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Marissa Mayer Explains Yahoo’s Telework Ban

Marissa Mayer, Yahoo’s CEO, has finally spoken about her decision to ban telework in her company. Mayer made headlines in February for her decision to end that practice, which some employees were allegedly abusing. Speaking at a conference on Thursday, Mayer at last addressed what she described as the elephant in the room. Fortune reports:

She repeated a key phrase the company used in a statement it released after the memo was leaked: “It’s not what’s right for Yahoo right now,” and added “It was wrongly perceived as an industry narrative.” […]

Mayer defended her decision by first acknowledging that “people are more productive when they’re alone,” and then stressed “but they’re more collaborative and innovative when they’re together. Some of the best ideas come from pulling two different ideas together.”

Mayer’s initial decision set off a debate over the merits of telework. Many people supported her decision, saying face-to-face contact allows for creative team work. This is a legitimate concern for all companies whose employees are physically separated. Everyone teleworking all the time can lead to an alienated, lonely work force. But on the flip side technology is helping teams remain connected even at a distance. And teleworking just one or two days a week can yield some big benefits.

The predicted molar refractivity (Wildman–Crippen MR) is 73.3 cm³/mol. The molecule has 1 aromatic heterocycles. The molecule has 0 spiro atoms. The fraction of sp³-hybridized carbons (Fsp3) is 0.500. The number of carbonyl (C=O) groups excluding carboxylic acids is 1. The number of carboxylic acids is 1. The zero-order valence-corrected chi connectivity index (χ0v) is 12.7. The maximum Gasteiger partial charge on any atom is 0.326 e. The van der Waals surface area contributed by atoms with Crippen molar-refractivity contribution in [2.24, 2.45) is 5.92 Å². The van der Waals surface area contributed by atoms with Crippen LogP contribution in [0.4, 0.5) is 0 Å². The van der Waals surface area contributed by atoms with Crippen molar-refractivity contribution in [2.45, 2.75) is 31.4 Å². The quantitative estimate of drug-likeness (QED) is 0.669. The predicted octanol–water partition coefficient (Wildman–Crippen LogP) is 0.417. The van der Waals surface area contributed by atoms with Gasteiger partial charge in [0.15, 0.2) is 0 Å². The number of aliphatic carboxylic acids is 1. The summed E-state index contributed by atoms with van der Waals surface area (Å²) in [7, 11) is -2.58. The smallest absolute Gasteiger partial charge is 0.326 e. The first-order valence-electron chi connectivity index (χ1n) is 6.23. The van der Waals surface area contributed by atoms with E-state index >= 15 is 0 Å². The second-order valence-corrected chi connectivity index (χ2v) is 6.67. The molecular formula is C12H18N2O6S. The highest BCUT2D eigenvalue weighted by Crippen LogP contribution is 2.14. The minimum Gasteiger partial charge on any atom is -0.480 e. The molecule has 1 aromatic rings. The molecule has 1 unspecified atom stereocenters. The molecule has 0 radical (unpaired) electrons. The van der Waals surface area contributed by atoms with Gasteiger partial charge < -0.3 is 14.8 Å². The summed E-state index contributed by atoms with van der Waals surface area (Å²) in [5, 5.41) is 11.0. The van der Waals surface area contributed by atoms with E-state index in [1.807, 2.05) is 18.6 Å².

Mayer noted the productivity gains telework provides, but working remotely can also be better for a company’s bottom line, a commuter’s wallet, an employee’s work-life balance, and even a teleworker’s marriage. We speculated in February that Mayer’s decision might have had more to do with poor management practices in the past and the new CEO’s need to right the ship. Mayer’s comments on Thursday confirmed that. As she said, her decision to ban teleworking was not industry narrative. Quite the opposite, in fact. And that’s a good thing.

[Marissa Mayer photo courtesy of Wikimedia.]

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  • Kavanna

    The news coming out of Yahoo made it clear what the main issue was, which was not rank-and-file workers, but middle and senior managers. The latter have been abusing the telecommuting policies for years, undermining their teams’ cohesion and focus.

    It’s unlikely telecommuting will ever fully replace commuting for most workers. A lot depends on the exact nature of the job and the employee’s experience, reliability, and ability to self-direct. But telecommuting does have a major and growing place in certain areas of the economy.

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